I got the chance to interview her before her Red Bull-sponsored show last Tuesday at the Empty Bottle. We talked about her compositional techniques, her approach to live shows, and what her upcoming album Platform will sound like. Listen to the full audio below.
Featured image via Holly Herndon’s website.
Los Perros Cubanos, a local band that visited our WNUR studio last winter, will be presenting their newest program on June 14th at 27 Live in Evanston. Roger Sosa, the band’s leader, spent a few minutes chatting with Continental Drift about this upcoming show and their recording plans for the nearest future.
Featured image via Los Perros Cubanos Website
A couple of Rock Show DJs had a chance to sit down with guitarist Mark McGuire, formerly of Emeralds, to talk about his new album, his upcoming collaborations, and his approach to making music. Be sure to check out Mark’s most recent album, Along the Way, out now on Dead Oceans!
Listen to the interview here, or check the text after the jump!
Here begins our rollout of coverage of Big Ears Festival, which went down last weekend in Knoxville, TN. First up, we have an interview with Chicago’s own Glenn Kotche, who you might know as the drummer from Wilco. Kotche is a man of many hats – a percussionist and a composer. Check out his new album, Adventureland, which was released on Cantaloupe Music on March 25.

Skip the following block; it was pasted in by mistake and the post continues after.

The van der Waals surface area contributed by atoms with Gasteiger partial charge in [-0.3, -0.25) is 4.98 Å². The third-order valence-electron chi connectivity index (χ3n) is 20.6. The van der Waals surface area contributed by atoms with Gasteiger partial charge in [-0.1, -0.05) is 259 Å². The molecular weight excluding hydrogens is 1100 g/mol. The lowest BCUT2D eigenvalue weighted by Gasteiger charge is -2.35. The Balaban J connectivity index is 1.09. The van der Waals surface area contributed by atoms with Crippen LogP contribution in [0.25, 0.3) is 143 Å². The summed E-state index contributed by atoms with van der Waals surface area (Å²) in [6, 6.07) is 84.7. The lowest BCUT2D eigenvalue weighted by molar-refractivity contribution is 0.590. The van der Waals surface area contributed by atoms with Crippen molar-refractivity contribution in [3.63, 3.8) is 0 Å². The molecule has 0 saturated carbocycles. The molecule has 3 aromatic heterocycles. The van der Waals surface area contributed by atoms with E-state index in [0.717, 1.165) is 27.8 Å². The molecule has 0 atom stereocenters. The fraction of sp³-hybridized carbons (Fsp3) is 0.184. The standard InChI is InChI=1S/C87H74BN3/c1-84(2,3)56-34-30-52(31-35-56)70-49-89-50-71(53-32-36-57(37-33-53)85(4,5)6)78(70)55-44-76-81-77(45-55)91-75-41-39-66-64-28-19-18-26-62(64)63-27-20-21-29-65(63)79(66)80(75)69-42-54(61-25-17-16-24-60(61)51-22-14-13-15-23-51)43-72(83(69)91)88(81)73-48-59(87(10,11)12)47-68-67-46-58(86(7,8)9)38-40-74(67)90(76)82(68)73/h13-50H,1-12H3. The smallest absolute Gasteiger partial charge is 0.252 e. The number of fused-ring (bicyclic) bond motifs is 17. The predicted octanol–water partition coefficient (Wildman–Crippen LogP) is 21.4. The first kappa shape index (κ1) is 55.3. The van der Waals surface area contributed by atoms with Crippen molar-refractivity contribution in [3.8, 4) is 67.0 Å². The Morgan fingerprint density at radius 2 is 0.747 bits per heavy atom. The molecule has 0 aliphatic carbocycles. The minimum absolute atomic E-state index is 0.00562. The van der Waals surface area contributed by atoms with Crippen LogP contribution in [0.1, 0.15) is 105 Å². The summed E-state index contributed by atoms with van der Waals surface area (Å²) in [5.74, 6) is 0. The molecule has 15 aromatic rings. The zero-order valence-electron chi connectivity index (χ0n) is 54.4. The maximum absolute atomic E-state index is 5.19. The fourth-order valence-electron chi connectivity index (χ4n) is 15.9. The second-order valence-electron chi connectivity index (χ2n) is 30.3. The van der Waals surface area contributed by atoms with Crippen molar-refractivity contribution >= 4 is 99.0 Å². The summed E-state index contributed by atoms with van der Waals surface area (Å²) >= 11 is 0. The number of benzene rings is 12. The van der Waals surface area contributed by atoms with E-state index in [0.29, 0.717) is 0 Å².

Listen to an audio version of the interview here, or check the text after the jump.
WNUR News had the opportunity to sit down with Marissa Penrod, the founder of the Dance Marathon 2014 Beneficiary, Team Joseph. We discussed the struggles in starting a foundation, the complications involved in finding a cure for Duchenne muscular dystrophy, and the power of the Dance Marathon experience.
You can find more Dance Marathon coverage at WNUR News.
WNUR DJ Jessica Peng spoke with singer songwriter Maris Maeve, a senior student at Northwestern University. Her latest album “Inflection Point” was released in 2012, songs from which were featured in the Spring 2013 issue of NU Helicon literary magazine.
“Playing with Fire”